Title: Re: High Plains Drifter (1973)
Post by: drinkanddestroy on March 05, 2011, 11:11:39 PM
I just saw "High Plains Drifter," on AMC. Here are some of my thoughts:

1. Overall, I did not love the film as much as many people on the board seem to.

2. I am sure every Leone fan immediately thought of Fistful of Dollars, from the opening sequences and throughout the film.

3. I REALLY did like the filming of the scenes where Clint is riding through town; instead of simply showing him riding, the camera repeatedly uses POV shots, of both the townspeople and him. (Actually, since Clint never turns his head while he is riding, it is not really his POV; it's more like the POV of his horse's ass  ;)

4. There were other scenes, especially nighttime scenes, where I did not like the camera's use of repeatedly switching focus.

5. The Mordecai character was great; the wry humor of Clint (eg. making Mordecai the sheriff and mayor, giving the kids the free candy, making everyone paint the town red, etc.) was really funny. Some of this is very much like Leone - understated comedic gags at the expense of some unfortunate people!

6. Great location for the filming; the town is absolutely gorgeous.

7. Some people here have mentioned John Wayne's thoughts on the film. Here is what I read on Wikipedia (ordinarily I trust Wikipedia less than my neighbor's cat, but at least part of this seems to have a citation):
http://en.wikipedia.org/wiki/High_Plains_Drifter#Reception
It says:

John Wayne was offered a role in the film and was sent the script, but replied to Eastwood some weeks after the film was released, expressing disapproval, saying that "the townspeople did not represent the true spirit of the American pioneer, the spirit that made America great". (the citation is to Schickel's book).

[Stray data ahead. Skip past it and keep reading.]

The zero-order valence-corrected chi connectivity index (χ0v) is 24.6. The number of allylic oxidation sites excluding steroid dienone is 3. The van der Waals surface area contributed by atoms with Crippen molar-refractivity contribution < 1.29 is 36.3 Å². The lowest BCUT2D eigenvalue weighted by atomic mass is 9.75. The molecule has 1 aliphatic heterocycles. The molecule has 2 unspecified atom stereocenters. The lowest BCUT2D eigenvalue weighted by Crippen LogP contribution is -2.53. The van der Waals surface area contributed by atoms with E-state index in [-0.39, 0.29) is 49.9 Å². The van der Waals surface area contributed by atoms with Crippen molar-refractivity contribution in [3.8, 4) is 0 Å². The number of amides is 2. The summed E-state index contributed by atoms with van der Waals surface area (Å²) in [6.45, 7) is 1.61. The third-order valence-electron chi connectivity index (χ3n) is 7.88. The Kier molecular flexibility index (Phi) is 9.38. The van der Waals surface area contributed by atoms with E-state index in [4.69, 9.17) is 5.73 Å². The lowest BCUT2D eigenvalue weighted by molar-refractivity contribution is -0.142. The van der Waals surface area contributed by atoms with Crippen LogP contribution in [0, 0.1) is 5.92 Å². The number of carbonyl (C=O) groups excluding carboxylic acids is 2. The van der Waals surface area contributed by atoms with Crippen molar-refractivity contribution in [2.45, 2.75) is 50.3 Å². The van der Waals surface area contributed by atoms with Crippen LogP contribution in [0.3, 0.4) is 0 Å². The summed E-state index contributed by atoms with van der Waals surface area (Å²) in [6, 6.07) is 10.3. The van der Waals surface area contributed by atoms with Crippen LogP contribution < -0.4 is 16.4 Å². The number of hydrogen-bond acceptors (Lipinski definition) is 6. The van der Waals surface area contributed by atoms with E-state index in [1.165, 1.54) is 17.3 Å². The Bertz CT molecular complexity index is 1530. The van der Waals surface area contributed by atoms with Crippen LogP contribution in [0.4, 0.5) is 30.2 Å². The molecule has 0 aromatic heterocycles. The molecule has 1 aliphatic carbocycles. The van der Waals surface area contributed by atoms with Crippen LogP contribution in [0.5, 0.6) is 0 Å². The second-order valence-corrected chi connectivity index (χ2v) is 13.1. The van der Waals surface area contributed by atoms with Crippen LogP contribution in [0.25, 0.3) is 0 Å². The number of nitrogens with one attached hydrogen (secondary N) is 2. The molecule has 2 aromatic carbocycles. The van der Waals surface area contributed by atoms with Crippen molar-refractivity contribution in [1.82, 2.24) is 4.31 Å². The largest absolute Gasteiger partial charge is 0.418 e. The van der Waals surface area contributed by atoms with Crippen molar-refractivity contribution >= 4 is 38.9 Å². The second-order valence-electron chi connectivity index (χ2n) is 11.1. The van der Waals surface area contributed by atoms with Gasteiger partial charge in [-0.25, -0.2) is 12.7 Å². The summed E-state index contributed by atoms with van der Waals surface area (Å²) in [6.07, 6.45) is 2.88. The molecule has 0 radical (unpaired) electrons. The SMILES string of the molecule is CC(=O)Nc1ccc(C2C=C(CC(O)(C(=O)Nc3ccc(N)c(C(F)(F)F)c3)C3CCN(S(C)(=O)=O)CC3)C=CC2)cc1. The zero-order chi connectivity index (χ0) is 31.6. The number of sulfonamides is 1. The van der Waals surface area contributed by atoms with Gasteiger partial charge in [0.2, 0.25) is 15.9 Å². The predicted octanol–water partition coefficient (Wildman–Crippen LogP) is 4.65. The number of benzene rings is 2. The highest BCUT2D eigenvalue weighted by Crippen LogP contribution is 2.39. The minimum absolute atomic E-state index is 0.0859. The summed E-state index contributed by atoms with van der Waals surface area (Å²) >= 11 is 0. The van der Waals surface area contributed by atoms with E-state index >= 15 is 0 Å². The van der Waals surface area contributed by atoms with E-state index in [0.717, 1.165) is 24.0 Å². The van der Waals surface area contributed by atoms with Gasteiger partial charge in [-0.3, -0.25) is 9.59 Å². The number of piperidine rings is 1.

It is interesting to compare this to Wayne's well-known criticisms of High Noon. I am no expert or historian on John Wayne, but perhaps I can guess that Wayne took the Western, and the history of the American West very, very seriously, and was loathe to treat it in the irreverent manner that others (including the Spaghetti Westerns) did. Just a guess.

8. As I said, I saw it on AMC; of course it was shown in HD full-screen, which is 16:9. Interestingly, by the last shot of the film (when Clint is riding away from the cemetery), suddenly the picture switches to letterbox (ie. there were black bars on top and bottom of the screen). Weird stuff; I have never seen that happen before. I'd appreciate if anyone knows what that is all about.

9. I am not a huge fan of  the "supernatural" stuff. I wish it had just turned out that the dead sheriff was Clint's father or something (I have read that on international prints, he was indeed Clint's brother; but on USA prints, it was intentionally left ambiguous). (eg. see the last few sentences of the "Production" section http://en.wikipedia.org/wiki/High_Plains_Drifter#Production ). If, as he was riding away, when Mordecai asked him his name, he woulda just said somethin like "Jim Duncan... Junior, I would have preferred that. (Come to think of it, that woulda been similar to Lee Van cleef in FAFDM; explaining the whole movie with the simple words "naturally, between brother and sister.")




Title: Re: High Plains Drifter (1973)
Post by: Dust Devil on March 06, 2011, 12:13:18 AM
:
John Wayne was offered a role in the film and was sent the script, but replied to Eastwood some weeks after the film was released, expressing disapproval, saying that "the townspeople did not represent the true spirit of the American pioneer, the spirit that made America great". (the citation is to Schickel's book).

It is interesting to compare this to Wayne's well-known criticisms of High Noon. I am no expert or historian on John Wayne, but perhaps I can guess that Wayne took the Western, and the history of the American West very, very seriously, and was loathe to treat it in the irreverent manner that others (including the Spaghetti Westerns) did. Just a guess.

Or, one could say that he was (in conjunction with a few other things) very, very opinionated. (To say at least.)


Title: Re: High Plains Drifter (1973)
Post by: Dust Devil on March 06, 2011, 12:18:55 AM